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Legislative Assembly for the ACT: 2001 Week 8 Hansard (9 August) . . Page.. 2834 ..

MS TUCKER: What did you say? I think Mr Moore might need to withdraw something, seriously withdraw something, if we are going to be proper in this place, which people wanted to be suddenly.

MR DEPUTY SPEAKER: Order! Can we get on with the debate.

MS TUCKER: Yes, I would like to. Mr Moore needs to drink more water and say less. The bill reorganises the law on all types of protection orders, seeking to make it more clearly understood. In doing so it takes the legislation covering domestic violence protection orders out of the Domestic Violence Act-that is an important point, members-and combines it with all other protection orders.

Despite the fact that the review and the bill involved rewriting the law of domestic violence protection orders, the comprehensive technical review behind the bill did not include consultation with domestic violence services or expertise. It has been done without consulting the Domestic Violence Prevention Council which, I remind members, is a statutory body established by this Assembly which has as one responsibility advising the minister on matters relating to domestic violence. It was not consulted. The council, by the way, does not seem to have been adequately resourced to fulfil such an important function, which is another matter of concern.

The reworking of the laws has apparently been carried out-this is another very important point; Mr Moore, you would be interested in this-without reference to the model domestic violence legislation. These model laws, released in April 1999, are intended to improve the consistency and quality of Australian jurisdiction's domestic violence protection laws. They were developed by a multi-jurisdiction working party and are based on broad consultation carried out, at least in part, with funding from the partnerships against domestic violence program. So the council that we set up, that this Assembly set up, at the moment is looking at how our local law fits with the model legislation. So it would certainly be valuable to have the council's comments on this latest legislation which this government has suddenly thrown up out of the blue. Maybe it would make more sense to draw from the model law. Let's find out before we vote on this.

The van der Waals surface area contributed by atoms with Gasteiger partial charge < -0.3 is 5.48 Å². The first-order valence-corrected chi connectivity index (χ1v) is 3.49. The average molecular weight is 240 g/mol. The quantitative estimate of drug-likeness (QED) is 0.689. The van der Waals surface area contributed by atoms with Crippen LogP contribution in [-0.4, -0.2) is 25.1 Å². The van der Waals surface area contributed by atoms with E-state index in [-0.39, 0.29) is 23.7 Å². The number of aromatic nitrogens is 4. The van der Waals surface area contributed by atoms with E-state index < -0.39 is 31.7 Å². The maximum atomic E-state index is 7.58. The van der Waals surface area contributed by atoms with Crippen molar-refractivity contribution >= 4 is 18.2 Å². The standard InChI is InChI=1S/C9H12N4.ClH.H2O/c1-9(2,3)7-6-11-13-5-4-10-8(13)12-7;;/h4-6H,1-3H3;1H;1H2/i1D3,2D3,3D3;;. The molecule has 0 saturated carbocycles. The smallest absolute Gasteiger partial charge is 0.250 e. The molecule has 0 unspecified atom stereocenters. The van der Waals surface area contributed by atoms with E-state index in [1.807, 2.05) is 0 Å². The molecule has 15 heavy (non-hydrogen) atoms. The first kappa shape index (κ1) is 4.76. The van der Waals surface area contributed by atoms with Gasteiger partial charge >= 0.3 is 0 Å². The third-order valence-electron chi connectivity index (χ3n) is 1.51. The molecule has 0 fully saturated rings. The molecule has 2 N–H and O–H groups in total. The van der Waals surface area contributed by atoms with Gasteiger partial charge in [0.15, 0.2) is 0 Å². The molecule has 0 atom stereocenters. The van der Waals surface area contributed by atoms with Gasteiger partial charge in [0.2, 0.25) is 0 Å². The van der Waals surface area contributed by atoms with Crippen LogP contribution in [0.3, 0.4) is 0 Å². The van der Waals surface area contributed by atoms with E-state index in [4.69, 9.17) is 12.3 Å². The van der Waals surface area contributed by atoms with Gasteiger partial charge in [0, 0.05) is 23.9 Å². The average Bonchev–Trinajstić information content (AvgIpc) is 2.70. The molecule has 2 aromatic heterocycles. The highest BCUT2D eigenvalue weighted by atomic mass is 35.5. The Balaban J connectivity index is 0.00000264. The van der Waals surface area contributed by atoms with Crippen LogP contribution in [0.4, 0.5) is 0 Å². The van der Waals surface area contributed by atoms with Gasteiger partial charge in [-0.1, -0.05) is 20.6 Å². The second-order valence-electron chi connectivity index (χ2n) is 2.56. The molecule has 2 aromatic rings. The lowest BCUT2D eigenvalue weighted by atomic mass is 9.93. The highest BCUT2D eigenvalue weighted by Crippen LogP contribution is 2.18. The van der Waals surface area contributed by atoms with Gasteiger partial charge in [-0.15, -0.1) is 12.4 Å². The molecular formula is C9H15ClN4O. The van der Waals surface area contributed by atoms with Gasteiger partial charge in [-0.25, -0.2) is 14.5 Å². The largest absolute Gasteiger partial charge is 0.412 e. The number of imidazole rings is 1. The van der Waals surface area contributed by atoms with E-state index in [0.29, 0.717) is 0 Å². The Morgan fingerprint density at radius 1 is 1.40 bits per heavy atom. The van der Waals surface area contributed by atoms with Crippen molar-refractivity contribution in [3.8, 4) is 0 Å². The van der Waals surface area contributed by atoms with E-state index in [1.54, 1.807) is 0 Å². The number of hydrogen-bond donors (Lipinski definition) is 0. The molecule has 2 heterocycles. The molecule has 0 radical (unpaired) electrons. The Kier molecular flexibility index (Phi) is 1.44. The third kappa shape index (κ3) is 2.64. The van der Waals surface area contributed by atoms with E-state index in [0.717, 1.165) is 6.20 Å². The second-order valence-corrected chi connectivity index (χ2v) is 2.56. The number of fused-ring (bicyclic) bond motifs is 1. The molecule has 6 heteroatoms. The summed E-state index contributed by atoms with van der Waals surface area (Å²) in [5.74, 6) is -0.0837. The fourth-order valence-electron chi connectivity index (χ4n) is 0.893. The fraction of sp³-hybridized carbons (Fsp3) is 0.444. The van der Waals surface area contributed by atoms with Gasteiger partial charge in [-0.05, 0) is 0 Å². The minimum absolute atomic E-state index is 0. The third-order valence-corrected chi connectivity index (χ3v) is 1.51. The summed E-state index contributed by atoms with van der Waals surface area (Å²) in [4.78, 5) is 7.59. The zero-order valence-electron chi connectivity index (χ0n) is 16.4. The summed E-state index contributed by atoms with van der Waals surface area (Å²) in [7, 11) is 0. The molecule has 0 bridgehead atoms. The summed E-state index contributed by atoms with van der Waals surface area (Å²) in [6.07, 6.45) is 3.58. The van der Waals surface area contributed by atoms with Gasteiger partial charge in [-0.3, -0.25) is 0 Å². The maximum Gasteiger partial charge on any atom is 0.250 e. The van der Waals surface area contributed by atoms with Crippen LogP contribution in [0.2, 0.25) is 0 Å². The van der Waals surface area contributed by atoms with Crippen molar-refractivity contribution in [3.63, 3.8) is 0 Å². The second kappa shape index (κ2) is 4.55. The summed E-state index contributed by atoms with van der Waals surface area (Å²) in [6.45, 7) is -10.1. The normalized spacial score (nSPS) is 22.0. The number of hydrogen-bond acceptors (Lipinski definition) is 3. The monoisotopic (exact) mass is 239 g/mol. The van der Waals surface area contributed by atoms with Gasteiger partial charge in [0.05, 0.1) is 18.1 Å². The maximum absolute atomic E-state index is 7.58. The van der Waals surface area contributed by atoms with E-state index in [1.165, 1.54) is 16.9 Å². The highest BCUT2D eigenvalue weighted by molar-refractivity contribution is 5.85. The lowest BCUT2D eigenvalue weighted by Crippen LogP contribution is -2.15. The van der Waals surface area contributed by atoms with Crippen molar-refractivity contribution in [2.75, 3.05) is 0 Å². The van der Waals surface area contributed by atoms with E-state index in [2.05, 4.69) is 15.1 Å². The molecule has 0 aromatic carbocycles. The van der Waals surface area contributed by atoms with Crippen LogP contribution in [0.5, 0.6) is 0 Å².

In short, the government has not been careful enough to ensure it knows what it is doing to victims of domestic violence by changing these laws, and it is not good enough. That is why I am proposing stopping this debate until our consideration of this bill is informed on what it will mean and how it could do its work better for victims of domestic violence. In itself the lack of consultation is worrying. I think Mr Humphries would agree with me here at least. In his letter of 6 February 2001 regarding the government's review of the restraining orders legislation, which I presume was the review behind this bill, he said:

It is critical that we get the restraining orders process right. I am particularly concerned that the new legislation will not suffer from similar problems to those that exist within the current legislation. The legislation involves complex issues and stakeholders have shown an extremely high level of interest in it.

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